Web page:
The Ministry of Information has disputed a joint statement on impunity for crimes against journalists issued by the Coalition of Cambodian Journalists (CamboJA), Cambodian Centre for Independent Media (CCIM) and 32 other civil society organisations (CSOs).

Ministry spokesman Meas Sophorn said the content and data contained in the statement had not been updated and not based on comprehensive facts or reliable sources.

He said the situation regarding press freedoms in Cambodia is “very good compared to other countries in the world where there are regularly murders of journalists taking place.

“First, it was a conclusion that was not supported by the facts or the law in each case. Second, any presumption or conclusion [made by journalists] before the court’s decision, for example something related to sensitive issues, is not in line with the ethic of a professional media practitioner,” he said.

On November 2 – recognised as the International Day to End Impunity for Crimes against Journalists – the coalition and CSOs issued the joint statement demanding an end to the practice in Cambodia.

The statement calls on the relevant authorities to prosecute crimes against journalists and end harassment, and for immediate action to ensure effective, independent and transparent investigations into crimes against journalists who have suffered injustices in the past.

“A total of 57 journalists had been harassed in the last 10 months [January-October], 23 of them were victims of violence and intimidation; 12 were arrested; 12 faced legal harassment; six were detained for questioning; and four saw their press licences revoked,” CamboJA underlined in the statement.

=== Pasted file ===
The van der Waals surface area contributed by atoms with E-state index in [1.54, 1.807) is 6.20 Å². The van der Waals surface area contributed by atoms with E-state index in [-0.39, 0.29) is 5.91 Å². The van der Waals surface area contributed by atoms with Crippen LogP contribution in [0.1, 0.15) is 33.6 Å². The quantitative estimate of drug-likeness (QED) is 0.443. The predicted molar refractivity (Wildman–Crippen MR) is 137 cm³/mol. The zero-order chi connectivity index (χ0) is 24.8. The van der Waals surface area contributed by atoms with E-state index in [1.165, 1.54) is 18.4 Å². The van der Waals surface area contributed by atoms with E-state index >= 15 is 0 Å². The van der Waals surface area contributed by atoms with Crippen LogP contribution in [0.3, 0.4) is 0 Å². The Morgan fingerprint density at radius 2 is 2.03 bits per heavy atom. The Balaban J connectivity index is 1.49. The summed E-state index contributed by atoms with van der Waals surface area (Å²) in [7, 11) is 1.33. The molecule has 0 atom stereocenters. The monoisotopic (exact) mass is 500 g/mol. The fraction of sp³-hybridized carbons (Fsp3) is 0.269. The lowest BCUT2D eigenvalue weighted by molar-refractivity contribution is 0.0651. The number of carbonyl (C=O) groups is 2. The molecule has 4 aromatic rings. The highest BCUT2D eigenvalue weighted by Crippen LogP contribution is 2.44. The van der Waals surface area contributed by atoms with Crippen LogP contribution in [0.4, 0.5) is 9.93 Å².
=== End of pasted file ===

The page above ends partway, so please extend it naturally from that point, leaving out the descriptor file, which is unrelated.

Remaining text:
CamboJA executive director Nop Vy asserted that the data and information in the joint statement were accurate records taken from a recent survey by the Office of the UN High Commissioner for Human Rights.

Vy also referred to the report by UN special rapporteur on human rights in Cambodia Vitit Muntarbhorn, who he said had also voiced concerns about impunity against journalists.

“Overall, whether it is accepted or not … we just expressed our concerns about the recent crimes against journalists in Cambodia and we have shown to the public and the government what the real cases are that have happened in the past,” he said.

However, Sophorn countered that since Cambodia achieved comprehensive peace in 1998, there have been no cases of journalists being killed on the job.

He considered the CSO’s report outdated, noting that some cases of journalist deaths were traffic accidents or conflicts between individuals that were merely of personal interest and not related to the profession, while some cases remain pending amid ongoing investigation.

“CamboJA’s report has not studied this in depth and it has no comprehensive sources,” he said.

Soeung Sen Karuna, a spokesman for rights group ADHOC that supported the joint statement, said that in the past journalists who reported on sensitive issues such as human rights abuses, land disputes and natural resource issues were often persecuted by officials.

He cited a “ban” barring journalists from entering the Phnom Tamao forest area to report on reforestation earlier this year in Takeo province’s Bati district, where the military allegedly used force to enforce it.

“In some cases, there were arrests and confiscation of reporting tools, acts that we consider a serious violation of the profession of journalism.

“In these cases, there should be measures and intervention to help journalists by the information ministry, which should act as the guardian instead of blaming journalists for being unprofessional, because the allegations are usually baseless and hinder the work of journalists that benefits the public,” he said.